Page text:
An important measure of consumer confidence slipped in December, but the economy created 312,000 jobs during the month, and wages rose. The unemployment rate edged up to 3.9 percent from 3.7 percent in November, but experts say that was because 400,000 more people began to look for work, believing they would find jobs in the still-growing economy.
“You’re bringing people back into the labor force,” Joseph Brusuelas, chief economist at RSM, an international consulting firm, told The Washington Post. “That’s a good thing.”
The surprisingly high December job total easily exceeded analysts’ expectations. “The jump in payrolls in December would seem to make a mockery of market fears of an impending recession,” Paul Ashworth, chief economist at Capital Economics in Toronto, told Reuters. “This employment report suggests the U.S. economy still has considerable forward momentum.”
The Labor Department reported that the economy added significant numbers of jobs in health care (50,000), professional and business services (43,000), construction (38,000) and manufacturing (32,000) in December.
The government also revised upward its job numbers for October and November, to show a total of 58,000 more jobs created than previously reported. The economy created 2.6 million jobs in 2018, compared with 2.2 million the previous year.
Average hourly wages, which have been slow to grow in the years that followed the Great Recession, rose an encouraging 3.2 percent from December 2017. All in all, the numbers represent a strong showing that buoyed recreational marine executives such as Jay Keenan, president and CEO of Global Ocean Security Technologies, which makes security, tracking, monitoring and video surveillance systems. Keenan says he sees the economy as very healthy, with “super-low unemployment, GDP trending positively, consumer spending high, consumer confidence high” and the housing industry doing well, despite the rate increase the Federal Reserve approved in December.
Keenan says he has found that the best way to judge the economy, “or at least that which applies to our end of the marine market, [is] from what our existing and future clients tell us at the boat shows, as well as how the market is doing from what we hear from both the OEM side of the market, the brokers, but also on the aftermarket side. From everything we have seen and heard at the shows,  has been extremely positive.”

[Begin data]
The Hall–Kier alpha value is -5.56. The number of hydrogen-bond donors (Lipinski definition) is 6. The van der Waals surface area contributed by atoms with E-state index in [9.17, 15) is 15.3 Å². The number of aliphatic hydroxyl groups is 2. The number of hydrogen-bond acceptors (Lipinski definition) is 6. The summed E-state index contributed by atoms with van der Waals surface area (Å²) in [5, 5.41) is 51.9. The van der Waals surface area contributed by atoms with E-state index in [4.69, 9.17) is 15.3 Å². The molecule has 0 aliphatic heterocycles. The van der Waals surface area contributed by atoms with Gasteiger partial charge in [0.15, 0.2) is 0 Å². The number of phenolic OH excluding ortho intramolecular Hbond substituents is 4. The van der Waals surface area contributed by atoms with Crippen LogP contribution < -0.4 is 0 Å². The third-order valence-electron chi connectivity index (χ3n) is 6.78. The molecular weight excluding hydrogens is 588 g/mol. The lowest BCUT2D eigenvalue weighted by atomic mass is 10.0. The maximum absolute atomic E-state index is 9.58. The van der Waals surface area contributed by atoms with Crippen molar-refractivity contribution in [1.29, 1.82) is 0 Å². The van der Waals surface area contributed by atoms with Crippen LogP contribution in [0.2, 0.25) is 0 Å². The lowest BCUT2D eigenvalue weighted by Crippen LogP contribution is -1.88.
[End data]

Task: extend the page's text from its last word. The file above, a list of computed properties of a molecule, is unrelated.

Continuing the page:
Keenan said in December that GOST, which was founded in 2005, had its biggest year in 2018, passing 2017’s year-end revenue and profit total during the first three quarters. “We are constantly innovating and pushing the envelope further and further, not only in what is available today but what will be available in both the near term to as much as a decade into the future,” he says. “Therefore, R&D is one of our largest expenditures, and how we come out with new generations of systems or apps so frequently. This is super-important due to the extremely fast pace of the tech industry and of electronics in general.”
Keenan says GOST has grown sales and profits by an average of 15 to 20 percent a year since the company was founded and had much larger increases during the Great Recession, “which was around the time we really saw an increase in boat theft, as well as electronics, outboard motor or other theft — that is, fishing rods, lower units, alcohol, bikes and anything not tied down and/or permanently attached.”
He says GOST has found that traditional economic indicators don’t directly correlate to its sales numbers or have much of an impact on the company’s typical clientele. “What we came to realize is that at the top end of the market — those who own yachts — still had disposable income to spend,” he says.
Keenan says President Trump’s tariffs have had no direct effect on GOST’s business. “I feel that while [trade] negotiations are still underway, everyone is on edge due to the unknowns and, therefore, may be waiting to pull the trigger on large expenditures until the deals are all signed and in place,” he says.